Cairo, 1912: Though Fatma el-Sha’arawi is the youngest woman working for the Ministry of Alchemy, Enchantments and Supernatural Entities, she’s certainly not a rookie, especially after preventing the destruction of the universe last summer.
So when someone murders a secret brotherhood dedicated to one of the most famous men in history, al-Jahiz, Agent Fatma is called onto the case. Al-Jahiz transformed the world 50 years ago when he opened up the veil between the magical and mundane realms, before vanishing into the unknown. This murderer claims to be al-Jahiz, returned to condemn the modern age for its social oppressions. His dangerous magical abilities instigate unrest in the streets of Cairo that threaten to spill over onto the global stage.
Alongside her Ministry colleagues and her clever girlfriend Siti, Agent Fatma must unravel the mystery behind this imposter to restore peace to the city – or face the possibility he could be exactly who he seems….
I received a free copy of this book from the publisher for review & can confirm all thoughts and opinions are my own.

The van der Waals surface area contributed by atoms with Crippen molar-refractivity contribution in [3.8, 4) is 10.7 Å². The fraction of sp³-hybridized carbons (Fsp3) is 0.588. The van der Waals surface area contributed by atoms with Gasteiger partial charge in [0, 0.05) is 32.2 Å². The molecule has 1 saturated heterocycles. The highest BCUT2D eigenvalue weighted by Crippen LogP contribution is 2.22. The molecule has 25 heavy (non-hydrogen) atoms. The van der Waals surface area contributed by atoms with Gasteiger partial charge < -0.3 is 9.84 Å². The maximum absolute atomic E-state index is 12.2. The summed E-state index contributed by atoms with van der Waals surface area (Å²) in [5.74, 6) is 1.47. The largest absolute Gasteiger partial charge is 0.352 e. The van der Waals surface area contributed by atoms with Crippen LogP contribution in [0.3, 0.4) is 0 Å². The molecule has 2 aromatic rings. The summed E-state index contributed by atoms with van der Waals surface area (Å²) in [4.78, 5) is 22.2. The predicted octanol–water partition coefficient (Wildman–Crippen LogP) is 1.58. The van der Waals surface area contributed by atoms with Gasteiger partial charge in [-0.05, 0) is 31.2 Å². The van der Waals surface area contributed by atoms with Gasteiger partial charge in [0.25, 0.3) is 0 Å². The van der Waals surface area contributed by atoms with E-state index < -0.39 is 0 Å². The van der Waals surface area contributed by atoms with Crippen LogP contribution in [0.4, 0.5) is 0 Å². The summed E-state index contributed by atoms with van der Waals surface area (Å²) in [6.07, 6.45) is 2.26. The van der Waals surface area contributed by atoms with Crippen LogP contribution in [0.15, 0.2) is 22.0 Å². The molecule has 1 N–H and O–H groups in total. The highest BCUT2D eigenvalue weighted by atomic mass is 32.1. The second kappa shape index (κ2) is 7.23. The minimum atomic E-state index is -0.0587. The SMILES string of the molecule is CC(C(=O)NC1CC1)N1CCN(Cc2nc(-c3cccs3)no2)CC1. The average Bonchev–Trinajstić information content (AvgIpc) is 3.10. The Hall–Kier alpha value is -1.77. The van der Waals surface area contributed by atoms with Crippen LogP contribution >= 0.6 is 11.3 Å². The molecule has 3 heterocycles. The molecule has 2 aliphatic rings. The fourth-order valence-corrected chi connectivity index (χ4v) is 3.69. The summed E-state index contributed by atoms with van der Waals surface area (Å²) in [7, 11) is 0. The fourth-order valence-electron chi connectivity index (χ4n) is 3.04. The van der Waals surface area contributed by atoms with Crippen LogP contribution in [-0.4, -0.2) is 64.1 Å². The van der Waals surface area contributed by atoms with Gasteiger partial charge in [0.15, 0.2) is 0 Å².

I thought I knew what I was getting myself in for after reading the two pre-novellas, but Clark took the world and characters from those and blew them both up to epic proportions. As much as I loved the Novellas, having a full length book meant we got to explore both the world and characters to a deeper level and I really struggled to put this book down.
Agent Fatma el-Sha’arawi certainly doesn’t class herself as a rookie, but when someone appears claiming to be a reincarnation of Al-Jahiz, the person who broke down the veil between realms and welcomed magic into the world, she finds herself incredibly out of her depth. Between his magical abilities and his penchant for riling up the populace with engaging speeches condemning social oppressions, she is unsure how to handle him. Alongside her partner Hadia, girlfriend Siti and colleagues in the Ministry of Alchemy, Enchantments and Supernatural Entities Fatma will have to use every resource available to her if she is to catch the person claiming to be Al- Jahiz and make it out alive.